The best way to start a world-class art collection? ‘Listen to your mom’


It was 1969, and art historian Gabriel Weisberg was in Europe, working on a book about French painter François Bonvin, when he received a call from his mother.

“She said, ‘You know, there’s a wonderful drawing by Bonvin for sale in a gallery in London’ and I said, ‘Really?’ “

So he goes to the gallery with his wife, Yvonne, to see “The Old Beggar”, an 1853 work showing an oppressed man gazing at his shadow.

They quickly bought it. “It was all because of my mom,” said Weisberg, a professor emeritus at the University of Minnesota. So: listen to your mom!”

It was the start of an art collecting journey that amassed over 200 works. Nearly a third of them are now on display at the Minneapolis Institute of Art, which the Weisbergs intend to house permanently for their collection.

The 62 paintings and drawings in “Reflections on Reality: Drawings and Paintings from the Weisberg Collection” – which the couple donated or pledged to the museum – focus on portraiture, landscape and the marginalized. Dating from approximately 1830 to 1900, many works are muted or darker in tone – a stark contrast to the more well-known bright palettes of Impressionism. (A second round of the collection, focusing on 1900-1930, will go on display early next year.)

In “Women and Children at Ouessant” by Charles Milcendeau (1898), fishermen’s wives and children gather after a storm, hoping for the return of their men. “The Study of Drawing: Portrait of Yves Österlind, Nine Years” (1901) by Louise Catherine Breslau depicts a boy with thick blond bangs looking placidly at the artist. And in “Vagabond seated in a field” by Jules Adler (circa 1900-09), a guy is lounging while passing the time.

“People are rethinking museums and their functions right now – what art should present and what stories should be told,” said Mia curator Tom Rassieur. “People who are marginalized. The little guy. And who stands up for people. These artists [in the Weisberg show] were thinking alongside what we think about today.”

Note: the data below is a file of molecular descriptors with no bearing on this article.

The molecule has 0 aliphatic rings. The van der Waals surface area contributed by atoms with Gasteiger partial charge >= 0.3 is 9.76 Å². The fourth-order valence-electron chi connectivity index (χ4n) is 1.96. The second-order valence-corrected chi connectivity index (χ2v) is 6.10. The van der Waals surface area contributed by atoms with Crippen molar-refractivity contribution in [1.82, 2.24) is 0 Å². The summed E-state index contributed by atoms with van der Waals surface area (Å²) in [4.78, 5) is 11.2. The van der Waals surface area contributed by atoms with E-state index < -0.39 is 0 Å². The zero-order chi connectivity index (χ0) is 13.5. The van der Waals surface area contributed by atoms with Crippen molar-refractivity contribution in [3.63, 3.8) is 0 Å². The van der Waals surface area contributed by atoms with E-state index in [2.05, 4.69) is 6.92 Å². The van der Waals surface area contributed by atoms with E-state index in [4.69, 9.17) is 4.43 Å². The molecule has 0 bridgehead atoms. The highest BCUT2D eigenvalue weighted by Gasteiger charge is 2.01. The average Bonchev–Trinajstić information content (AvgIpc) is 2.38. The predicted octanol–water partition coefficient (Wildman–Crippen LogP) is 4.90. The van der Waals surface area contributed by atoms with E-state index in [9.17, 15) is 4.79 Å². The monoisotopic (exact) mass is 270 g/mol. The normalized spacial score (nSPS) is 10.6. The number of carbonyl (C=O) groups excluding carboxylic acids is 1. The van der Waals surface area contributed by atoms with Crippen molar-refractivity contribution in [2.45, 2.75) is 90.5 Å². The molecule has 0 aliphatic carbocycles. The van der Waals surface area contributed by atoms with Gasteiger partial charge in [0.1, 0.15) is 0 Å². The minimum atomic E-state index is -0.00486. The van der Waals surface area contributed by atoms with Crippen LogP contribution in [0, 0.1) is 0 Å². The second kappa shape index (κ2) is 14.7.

“The crazy writer, study for ‘Les Fous'” (1885) by Jean Béraud shows a bearded man standing in profile, his pocket overflowing with pages. (He may have been a writer, but he may also have just been a patient of the local psychiatric ward.) Color lithograph by Georges Paul Leroux “Exposition Universelle – Palais de l’Optique La Grande lunette de 1900”, accompanied of a study, became the poster for the Universal Exhibition in Paris in 1900.

A journey through the collection

The Weisbergs first met on a boat from New York to Europe in 1966.

Gabriel, who grew up in New York, traveled to France to work on his thesis on the famous art critic Philippe Burty. Yvonne was returning to Switzerland after a year on the west coast of Canada. They spent the trip together, arrived in Paris, and the rest was history.

Weisberg’s career took him to universities in New Mexico and Cincinnati, and a Guggenheim Fellowship in 1982. Three years later, he landed at the University of Minnesota.

Together the couple wrote “The Realist Debate: A Bibliography of Realist Painting” and spent more than 50 years scouring Paris flea markets and the backrooms of art dealers in search of realistic works. and naturalists of French and Belgian artists.

Much of the work in this exhibition is reminiscent of Depression-era artists in the United States who portrayed the plight of the working class rather than the fanciful lives of aristocrats.

It is a period of art history that Weisberg hopes will become better known in the United States.

“These designs are about the people – it’s a popular collection,” he said. “The themes here are about life, about human existence – not about the human existence of the upper class, or those with lots of money.”

Reflections on Reality: Drawings from the Weisberg Collection
When: 10am-5pm Fri-Sun & Tue-Wed, 10-9 Thu until Feb 19.
Or: Minneapolis Art Institute, 2400 3rd Ave. S
Admission: Free.
Information: or 612-870-3000.


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